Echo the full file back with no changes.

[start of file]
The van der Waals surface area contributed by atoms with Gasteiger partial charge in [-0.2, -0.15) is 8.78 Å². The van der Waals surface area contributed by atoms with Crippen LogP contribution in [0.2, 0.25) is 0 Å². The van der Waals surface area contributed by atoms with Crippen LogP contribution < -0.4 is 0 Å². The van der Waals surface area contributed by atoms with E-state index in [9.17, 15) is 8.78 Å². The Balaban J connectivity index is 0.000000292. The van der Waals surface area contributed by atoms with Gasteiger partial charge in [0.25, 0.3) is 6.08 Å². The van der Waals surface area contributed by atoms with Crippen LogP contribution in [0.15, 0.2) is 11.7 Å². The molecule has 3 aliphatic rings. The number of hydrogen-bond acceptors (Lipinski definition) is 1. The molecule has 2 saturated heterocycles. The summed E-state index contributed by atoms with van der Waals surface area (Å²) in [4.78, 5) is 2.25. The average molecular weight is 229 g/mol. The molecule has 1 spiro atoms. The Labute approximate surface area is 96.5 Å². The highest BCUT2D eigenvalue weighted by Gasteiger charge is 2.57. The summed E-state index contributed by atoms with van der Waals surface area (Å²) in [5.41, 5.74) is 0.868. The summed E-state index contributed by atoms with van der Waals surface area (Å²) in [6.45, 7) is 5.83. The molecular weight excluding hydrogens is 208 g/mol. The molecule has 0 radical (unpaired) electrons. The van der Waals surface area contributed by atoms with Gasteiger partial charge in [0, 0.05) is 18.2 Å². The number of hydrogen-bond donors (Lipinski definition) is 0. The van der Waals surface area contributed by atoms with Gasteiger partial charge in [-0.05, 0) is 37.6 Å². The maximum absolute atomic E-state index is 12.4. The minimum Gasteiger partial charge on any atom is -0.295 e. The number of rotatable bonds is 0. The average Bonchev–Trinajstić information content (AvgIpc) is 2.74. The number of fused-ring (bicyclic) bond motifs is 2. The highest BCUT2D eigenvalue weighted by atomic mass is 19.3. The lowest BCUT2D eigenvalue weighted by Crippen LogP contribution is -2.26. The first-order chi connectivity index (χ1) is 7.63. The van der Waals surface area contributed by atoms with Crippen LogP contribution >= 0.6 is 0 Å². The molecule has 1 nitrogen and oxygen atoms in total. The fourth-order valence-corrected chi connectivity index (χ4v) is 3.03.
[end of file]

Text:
The van der Waals surface area contributed by atoms with Gasteiger partial charge in [-0.2, -0.15) is 8.78 Å². The van der Waals surface area contributed by atoms with Crippen LogP contribution in [0.2, 0.25) is 0 Å². The van der Waals surface area contributed by atoms with Crippen LogP contribution < -0.4 is 0 Å². The van der Waals surface area contributed by atoms with E-state index in [9.17, 15) is 8.78 Å². The Balaban J connectivity index is 0.000000292. The van der Waals surface area contributed by atoms with Gasteiger partial charge in [0.25, 0.3) is 6.08 Å². The van der Waals surface area contributed by atoms with Crippen LogP contribution in [0.15, 0.2) is 11.7 Å². The molecule has 3 aliphatic rings. The number of hydrogen-bond acceptors (Lipinski definition) is 1. The molecule has 2 saturated heterocycles. The summed E-state index contributed by atoms with van der Waals surface area (Å²) in [4.78, 5) is 2.25. The average molecular weight is 229 g/mol. The molecule has 1 spiro atoms. The Labute approximate surface area is 96.5 Å². The highest BCUT2D eigenvalue weighted by Gasteiger charge is 2.57. The summed E-state index contributed by atoms with van der Waals surface area (Å²) in [5.41, 5.74) is 0.868. The summed E-state index contributed by atoms with van der Waals surface area (Å²) in [6.45, 7) is 5.83. The molecular weight excluding hydrogens is 208 g/mol. The molecule has 0 radical (unpaired) electrons. The van der Waals surface area contributed by atoms with Gasteiger partial charge in [0, 0.05) is 18.2 Å². The number of hydrogen-bond donors (Lipinski definition) is 0. The van der Waals surface area contributed by atoms with Gasteiger partial charge in [-0.05, 0) is 37.6 Å². The maximum absolute atomic E-state index is 12.4. The minimum Gasteiger partial charge on any atom is -0.295 e. The number of rotatable bonds is 0. The average Bonchev–Trinajstić information content (AvgIpc) is 2.74. The number of fused-ring (bicyclic) bond motifs is 2. The highest BCUT2D eigenvalue weighted by atomic mass is 19.3. The lowest BCUT2D eigenvalue weighted by Crippen LogP contribution is -2.26. The first-order chi connectivity index (χ1) is 7.63. The van der Waals surface area contributed by atoms with Crippen LogP contribution >= 0.6 is 0 Å². The molecule has 1 nitrogen and oxygen atoms in total. The fourth-order valence-corrected chi connectivity index (χ4v) is 3.03.